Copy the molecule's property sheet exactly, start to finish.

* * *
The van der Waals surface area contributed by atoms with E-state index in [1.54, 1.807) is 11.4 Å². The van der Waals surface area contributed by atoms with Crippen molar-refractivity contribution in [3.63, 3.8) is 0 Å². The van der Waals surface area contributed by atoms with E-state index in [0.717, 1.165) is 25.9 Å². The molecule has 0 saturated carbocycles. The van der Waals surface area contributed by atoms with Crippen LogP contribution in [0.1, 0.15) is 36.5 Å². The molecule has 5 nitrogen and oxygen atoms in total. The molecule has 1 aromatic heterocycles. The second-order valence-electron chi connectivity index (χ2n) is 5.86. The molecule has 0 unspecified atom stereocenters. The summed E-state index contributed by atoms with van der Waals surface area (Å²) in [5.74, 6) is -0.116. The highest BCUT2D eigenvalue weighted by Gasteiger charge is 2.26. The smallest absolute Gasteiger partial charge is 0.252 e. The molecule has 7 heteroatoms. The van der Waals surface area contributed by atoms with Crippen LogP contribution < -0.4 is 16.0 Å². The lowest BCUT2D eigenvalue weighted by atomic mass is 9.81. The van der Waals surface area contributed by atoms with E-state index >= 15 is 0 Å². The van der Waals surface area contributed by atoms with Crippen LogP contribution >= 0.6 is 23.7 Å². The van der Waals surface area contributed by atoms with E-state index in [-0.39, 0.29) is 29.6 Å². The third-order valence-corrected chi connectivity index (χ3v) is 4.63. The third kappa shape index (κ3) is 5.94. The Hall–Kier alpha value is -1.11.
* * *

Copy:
The van der Waals surface area contributed by atoms with E-state index in [1.54, 1.807) is 11.4 Å². The van der Waals surface area contributed by atoms with Crippen molar-refractivity contribution in [3.63, 3.8) is 0 Å². The van der Waals surface area contributed by atoms with E-state index in [0.717, 1.165) is 25.9 Å². The molecule has 0 saturated carbocycles. The van der Waals surface area contributed by atoms with Crippen LogP contribution in [0.1, 0.15) is 36.5 Å². The molecule has 5 nitrogen and oxygen atoms in total. The molecule has 1 aromatic heterocycles. The second-order valence-electron chi connectivity index (χ2n) is 5.86. The molecule has 0 unspecified atom stereocenters. The summed E-state index contributed by atoms with van der Waals surface area (Å²) in [5.74, 6) is -0.116. The highest BCUT2D eigenvalue weighted by Gasteiger charge is 2.26. The smallest absolute Gasteiger partial charge is 0.252 e. The molecule has 7 heteroatoms. The van der Waals surface area contributed by atoms with Crippen LogP contribution < -0.4 is 16.0 Å². The lowest BCUT2D eigenvalue weighted by atomic mass is 9.81. The van der Waals surface area contributed by atoms with E-state index >= 15 is 0 Å². The van der Waals surface area contributed by atoms with Crippen LogP contribution >= 0.6 is 23.7 Å². The van der Waals surface area contributed by atoms with E-state index in [-0.39, 0.29) is 29.6 Å². The third-order valence-corrected chi connectivity index (χ3v) is 4.63. The third kappa shape index (κ3) is 5.94. The Hall–Kier alpha value is -1.11.